18 For the wrath of God is revealed from heaven against all ungodliness and unrighteousness of men, who hold the truth in unrighteousness; 19 Because that which may be known of God is manifest in them; for God hath shewed it unto them. 20 For the invisible things of him from the creation of the world are clearly seen, being understood by the things that are made, even his eternal power and Godhead; so that they are without excuse: 21 Because that, when they knew God, they glorified him not as God, neither were thankful; but became vain in their imaginations, and their foolish heart was darkened. 22 Professing themselves to be wise, they became fools, 23 And changed the glory of the uncorruptible God into an image made like to corruptible man, and to birds, and fourfooted beasts, and creeping things. 24 Wherefore God also gave them up to uncleanness through the lusts of their own hearts, to dishonour their own bodies between themselves: 25 Who changed the truth of God into a lie, and worshipped and served the creature more than the Creator, who is blessed for ever. Amen. 26 For this cause God gave them up unto vile affections: for even their women did change the natural use into that which is against nature: 27 And likewise also the men, leaving the natural use of the woman, burned in their lust one toward another; men with men working that which is unseemly, and receiving in themselves that recompence of their error which was meet. 28 And even as they did not like to retain God in their knowledge, God gave them over to a reprobate mind, to do those things which are not convenient; 29 Being filled with all unrighteousness, fornication, wickedness, covetousness, maliciousness; full of envy, murder, debate, deceit, malignity; whisperers, 30 Backbiters, haters of God, despiteful, proud, boasters, inventors of evil things, disobedient to parents, 31 Without understanding, covenantbreakers, without natural affection, implacable, unmerciful: 32 Who knowing the judgment of God, that they which commit such things are worthy of death, not only do the same, but have pleasure in them that do them.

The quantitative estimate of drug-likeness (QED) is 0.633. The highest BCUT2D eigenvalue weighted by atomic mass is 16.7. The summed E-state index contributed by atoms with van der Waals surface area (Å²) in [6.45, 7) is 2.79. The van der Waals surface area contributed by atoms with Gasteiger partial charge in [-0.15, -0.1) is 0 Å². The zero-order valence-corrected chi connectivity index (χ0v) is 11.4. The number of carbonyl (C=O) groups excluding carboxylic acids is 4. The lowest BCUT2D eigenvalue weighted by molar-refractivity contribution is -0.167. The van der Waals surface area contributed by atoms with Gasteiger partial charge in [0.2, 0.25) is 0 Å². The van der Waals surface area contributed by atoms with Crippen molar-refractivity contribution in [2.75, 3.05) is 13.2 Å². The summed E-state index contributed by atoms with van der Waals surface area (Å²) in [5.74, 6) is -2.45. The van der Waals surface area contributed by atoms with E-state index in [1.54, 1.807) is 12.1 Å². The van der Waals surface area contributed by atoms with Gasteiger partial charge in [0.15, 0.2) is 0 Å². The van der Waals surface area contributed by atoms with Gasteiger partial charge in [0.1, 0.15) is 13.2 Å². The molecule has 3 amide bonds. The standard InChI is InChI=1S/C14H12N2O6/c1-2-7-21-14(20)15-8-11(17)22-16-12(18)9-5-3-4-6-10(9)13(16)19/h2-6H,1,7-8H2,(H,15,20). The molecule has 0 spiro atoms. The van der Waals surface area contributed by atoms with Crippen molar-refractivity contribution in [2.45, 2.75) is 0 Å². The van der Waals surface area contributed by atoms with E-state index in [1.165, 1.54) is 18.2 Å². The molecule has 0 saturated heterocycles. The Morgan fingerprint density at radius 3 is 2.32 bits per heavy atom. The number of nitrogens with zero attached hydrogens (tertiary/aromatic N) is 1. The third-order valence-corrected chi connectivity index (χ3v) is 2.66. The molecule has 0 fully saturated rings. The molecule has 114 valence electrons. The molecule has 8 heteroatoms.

Question 2 from Affirmative

The resolution is this: “God imputed the guilt of the sins of the elect to Christ.” For much of the time, it seems you focus on the issue of “wrath” even seemingly diverting the issue from guilt when it seems that the evidence points to guilt being imputed.

Leaving aside then the issue of wrath, I provide the following evidence for you regarding the interrelationship between the “upon the head” symbology and the concept of imputed guilt:

1) Numbers 8:12 And the Levites shall lay their hands upon the heads of the bullocks: and thou shalt offer the one for a sin offering, and the other for a burnt offering, unto the LORD, to make an atonement for the Levites. (This is one of the many examples of the animals having hands laid upon their head prior to the animals being sacrificed.)

2) Acts 18:6 And when they opposed themselves, and blasphemed, he shook his raiment, and said unto them, Your blood be upon your own heads; I am clean: from henceforth I will go unto the Gentiles. (Paul is saying that their guilt cannot be imputed to him, but only to themselves.)

3) Ezekiel 33:4 Then whosoever heareth the sound of the trumpet, and taketh not warning; if the sword come, and take him away, his blood shall be upon his own head. (This is a similar concept to the one Paul mentioned.)

4) 1 Kings 2:37 For it shall be, that on the day thou goest out, and passest over the brook Kidron, thou shalt know for certain that thou shalt surely die: thy blood shall be upon thine own head. (This warning has a slightly different twist, but the similar concept here – the king is pointing fingers, saying that it won’t be his fault if the guy is executed, it will be the guy’s own fault for violating the conditions of his probation.)

5) Judges 9:57 And all the evil of the men of Shechem did God render upon their heads: and upon them came the curse of Jotham the son of Jerubbaal. (God imputed their sin to them, which resulted in the curse, which incidentally connects with the concept of Christ being “made a curse” for us, which implies the same concept of imputed guilt.)

6) 2 Samuel 1:16 And David said unto him, Thy blood be upon thy head; for thy mouth hath testified against thee, saying, I have slain the LORD'S anointed. (Notice the same judicial concept here. Their guilt is imputed to them, in the sense of their being judged guilty, and the evidence is their own testimony.)